BIOGEOCHEMISTRY

Oxygen lost and found

The canonical checks and balances of Earth’s oxygen cycle — production through photosynthesis and consumption through cellular respiration — greatly influence the climate and redox chemistry of the planet. In addition to respiration, oxygen can also be lost through a lesser known process, microbial conversion to superoxide, a reactive oxygen species that plays many diverse roles in metabolism. Although superoxide has largely been overlooked when it comes to oxygen budgets, evidence has suggested that this process could be particularly pervasive across marine microbial systems.

Credit: Frans Lanting Studio/Alamy Stock Photo

Kevin Sutherland from the Woods Hole Oceanographic Institution, USA, and colleagues compiled light-independent, extracellular superoxide production rates obtained using a chemiluminescent probe on representative microbes that dominate key ocean regions. Superoxide production by cyanobacteria and unicellular eukaryotic phototrophs, such as diatoms and coccolithophores, was found to far exceed heterotrophic bacterial production. One exception was Prochlorococcus, the most abundant cyanobacterium in the ocean, which had the lowest rate of production of the organisms tested. Scaled up to the global ocean, superoxide production rates were calculated to represent a loss of ~4 × 1015 moles of oxygen per year, an amount that equates to approximately 36% of the total oxygen produced by marine photosynthesis. Such a substantial proportion indicates the so-called cryptic oxygen cycle is an overlooked but critical facet of marine redox dynamics.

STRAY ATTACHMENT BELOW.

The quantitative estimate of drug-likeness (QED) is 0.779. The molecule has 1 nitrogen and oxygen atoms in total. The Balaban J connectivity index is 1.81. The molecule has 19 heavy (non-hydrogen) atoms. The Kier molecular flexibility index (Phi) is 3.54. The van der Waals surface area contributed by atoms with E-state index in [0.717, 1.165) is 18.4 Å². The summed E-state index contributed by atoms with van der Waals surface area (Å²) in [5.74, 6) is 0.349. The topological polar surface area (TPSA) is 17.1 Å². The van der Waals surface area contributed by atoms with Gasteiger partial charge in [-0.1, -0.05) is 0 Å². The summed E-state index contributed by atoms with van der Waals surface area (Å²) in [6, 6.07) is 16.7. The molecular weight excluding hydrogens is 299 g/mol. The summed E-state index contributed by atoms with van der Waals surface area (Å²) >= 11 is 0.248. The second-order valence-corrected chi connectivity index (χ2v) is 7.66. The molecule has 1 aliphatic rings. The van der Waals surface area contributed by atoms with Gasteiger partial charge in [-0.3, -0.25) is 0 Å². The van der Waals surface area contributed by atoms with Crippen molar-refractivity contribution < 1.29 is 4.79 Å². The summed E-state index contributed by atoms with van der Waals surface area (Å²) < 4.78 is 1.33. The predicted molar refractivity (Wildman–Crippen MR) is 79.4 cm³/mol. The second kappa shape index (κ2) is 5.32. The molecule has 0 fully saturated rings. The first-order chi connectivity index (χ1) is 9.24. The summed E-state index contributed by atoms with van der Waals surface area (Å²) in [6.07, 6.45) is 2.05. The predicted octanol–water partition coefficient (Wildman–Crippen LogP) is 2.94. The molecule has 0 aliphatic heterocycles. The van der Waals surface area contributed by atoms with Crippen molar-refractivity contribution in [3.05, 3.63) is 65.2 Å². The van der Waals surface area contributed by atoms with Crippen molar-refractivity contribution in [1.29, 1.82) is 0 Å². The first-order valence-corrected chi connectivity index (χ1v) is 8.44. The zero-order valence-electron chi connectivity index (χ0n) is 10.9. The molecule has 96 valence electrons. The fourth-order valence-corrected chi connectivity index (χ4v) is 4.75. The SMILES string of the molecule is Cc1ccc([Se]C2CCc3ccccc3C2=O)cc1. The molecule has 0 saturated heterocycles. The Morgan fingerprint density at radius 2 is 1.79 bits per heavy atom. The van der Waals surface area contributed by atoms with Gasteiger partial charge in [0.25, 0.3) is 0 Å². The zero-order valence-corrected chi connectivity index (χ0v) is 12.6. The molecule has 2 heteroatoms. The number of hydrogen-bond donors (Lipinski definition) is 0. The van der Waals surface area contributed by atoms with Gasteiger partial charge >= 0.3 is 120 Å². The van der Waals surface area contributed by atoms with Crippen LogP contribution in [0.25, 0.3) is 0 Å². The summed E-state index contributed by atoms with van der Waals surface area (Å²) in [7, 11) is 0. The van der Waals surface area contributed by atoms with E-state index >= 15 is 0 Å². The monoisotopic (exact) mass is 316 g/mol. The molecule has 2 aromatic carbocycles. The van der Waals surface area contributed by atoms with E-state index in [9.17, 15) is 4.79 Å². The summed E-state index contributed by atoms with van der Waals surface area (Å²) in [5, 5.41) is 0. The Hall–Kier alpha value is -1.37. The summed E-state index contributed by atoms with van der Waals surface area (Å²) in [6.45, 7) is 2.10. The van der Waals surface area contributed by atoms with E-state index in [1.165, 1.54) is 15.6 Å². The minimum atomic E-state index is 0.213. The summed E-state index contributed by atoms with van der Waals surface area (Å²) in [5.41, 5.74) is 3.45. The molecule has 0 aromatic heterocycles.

Although these estimates were ground-truthed with environmental measurements of superoxide, the analyses only considered production by select organisms grown under laboratory conditions that are not necessarily reflective of the environment. Culture conditions — known to accelerate metabolic processes — could therefore yield artificially high estimates. Moreover, a suite of additional superoxide production mechanisms, such as light-dependent pathways, were not taken into account by the experiments. Thus, the superoxide production estimates are conservative and can be assumed to be even greater in the natural environment.

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  1. Sutherland, K. M. et al. Dark biological superoxide production as a significant flux and sink of marine dissolved oxygen. Proc. Natl Acad. Sci. USA https://doi.org/10.1073/pnas.1912313117 (2020)

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Correspondence to Kyle R. Frischkorn.

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Frischkorn, K.R. Oxygen lost and found. Nat Rev Earth Environ 1, 137 (2020). https://doi.org/10.1038/s43017-020-0035-0

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